Urban Mindfulness--The Book!


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    It Isn't Always Pretty

    By Jennifer Egert, Ph.D. (after her retreat!)

    Two weeks ago, I came back from a 9-day intensive training in MBSR, Mindfulness Based Stress Reduction, a program begun by Jon Kabat-Zinn in 1979 at the UMass Medical School in Worcester (link). And yes, ‘intensive’ is the right word! The first half was an immersion into the practice of mindfulness, working in a group of 108 participants, including two teachers, on mindful breathing, gentle yoga, mindful walking, mindful communicating, mindful eating… The second half was immersion into professional training, and what it is to teach MBSR.

    There is something about putting oneself in a situation of facing oneself 24 hours a day, 9 days in a row that yields invaluable insights but also can feel pretty unpeeled and raw. And returning in that state to the city with the sensory assault of horns blaring, the speed of the cars going by, the rattling of the trains and crowds sharing the sidewalk can be jarring. For me, it also raises the question as to why I have chosen to live in this kind of high intensity environment. Of course I know there are amazing aspects to city life. I wouldn’t be here if there weren’t. But it struck me hard this time.

    Maybe I had some idea that after 9 days, I would have achieved some amazing state, that I would have “arrived” someplace… not really sure where that place is. But I just arrived back home in NY, back to work, facing the pile of mail and messages. Sometimes people talk about mindfulness practice as if it were some "blissed-out state” or the ultimate in “positive thinking.” A puffy cloud to cradle weary heads and bodies. I think these ideas are what often bring people to meditation or yoga or other contemplative paths. It is what brought me initially. But as you practice, pretty soon you learn. That’s not it.

    At this moment, it seems to me that mindfulness is about facing things as they are with intention and clarity and an attitude of curiosity even if it is a taxi driver leaning hard on his horn because you are not mowing down the woman with the triple-wide stroller crossing the street (who, by the way, has the crossing light to her advantage). It is about facing our inevitable reactivity, confronting the sometimes tough stuff and uncovering our own unique truth... until it changes… as it always does… and then going with it.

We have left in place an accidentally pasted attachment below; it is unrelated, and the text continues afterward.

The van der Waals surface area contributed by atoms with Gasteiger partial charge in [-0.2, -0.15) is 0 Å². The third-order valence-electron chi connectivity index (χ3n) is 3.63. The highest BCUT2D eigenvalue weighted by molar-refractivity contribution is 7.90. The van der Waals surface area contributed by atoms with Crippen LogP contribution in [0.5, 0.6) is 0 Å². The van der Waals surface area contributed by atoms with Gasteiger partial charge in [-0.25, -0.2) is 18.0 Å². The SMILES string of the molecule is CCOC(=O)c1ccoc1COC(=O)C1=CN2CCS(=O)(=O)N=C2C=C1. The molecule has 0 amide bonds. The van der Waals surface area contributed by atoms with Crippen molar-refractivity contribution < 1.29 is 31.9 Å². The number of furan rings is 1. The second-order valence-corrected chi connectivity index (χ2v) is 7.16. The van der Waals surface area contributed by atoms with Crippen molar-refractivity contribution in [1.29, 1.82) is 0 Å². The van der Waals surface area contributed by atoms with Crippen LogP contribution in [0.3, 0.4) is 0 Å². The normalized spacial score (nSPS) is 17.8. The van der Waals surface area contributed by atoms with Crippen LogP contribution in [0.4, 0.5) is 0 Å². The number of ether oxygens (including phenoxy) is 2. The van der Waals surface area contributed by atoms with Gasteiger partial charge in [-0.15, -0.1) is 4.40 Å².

In Jon Kabat-Zinn’s (and Zorba the Greek’s) words, it is about embracing the “full catastrophe” of it all… the joy, the suffering, the 100+ emails, the frustration of the line at Trader Joe’s after work, the early signs of spring, a really great joke, the scary potential medical results, the new love blossoming, the argument from the morning, the washing of dishes, the old recipe, a great first chapter of a new book, the sneeze, the cold on your skin when you walk out the door in the morning, and the simple feeling of being tired at the end of a long day. It is all life.

    It isn’t always pretty, but hey, it is yours. Live it.

    Reader Comments (4)

    I loved this blog post, and Dr. Egert's note about the myth of meditation practice: that it's a path to some "other," more blissed-out place.

    For me, meditation practice has always been about waking up and becoming aware of "the full catastrophe" of it all, or, awakening from my dream-state and really looking at things more closely, as they really are. It's a raw state, for sure, and can often be extremely uncomfortable, but it's definitely more alive and awake.

    Shell Fischer

    March 14, 2011 | Unregistered CommenterShell Fischer

    thanks for your comments shell. i find that although i 'know' this reality, i am constantly reminding myself of this fact. there is such a strong wish to reach some blissful state! so now, i just notice THAT wish, over, and over and over again!

    March 15, 2011 | Unregistered CommenterJennifer

    Thanks for this realistic yet inspiring taste of mindfulness. I've done some retreats over the years and identify with your description of coming home, realizing things are 'as they are' and that the journey continues, in some ways the same and yet in others things are profoundly different. I like how you began your summary of mindfulness "At this moment…" Indeed, I find that my perspective of mindfulness changes, right along with the changing nature of everything else.

    April 6, 2011 | Unregistered CommenterCraig Mollins

    thank you craig, for your thoughtful comments. yes, i too find that part hard. realizing that "this is it." nothing magical, just living your life, and the perspective always changes, right? i think it is important to share this more 'ordinary' aspects of practice. at least for me it tends to be most of my experience!

    with metta,

    April 12, 2011 | Unregistered CommenterJennifer

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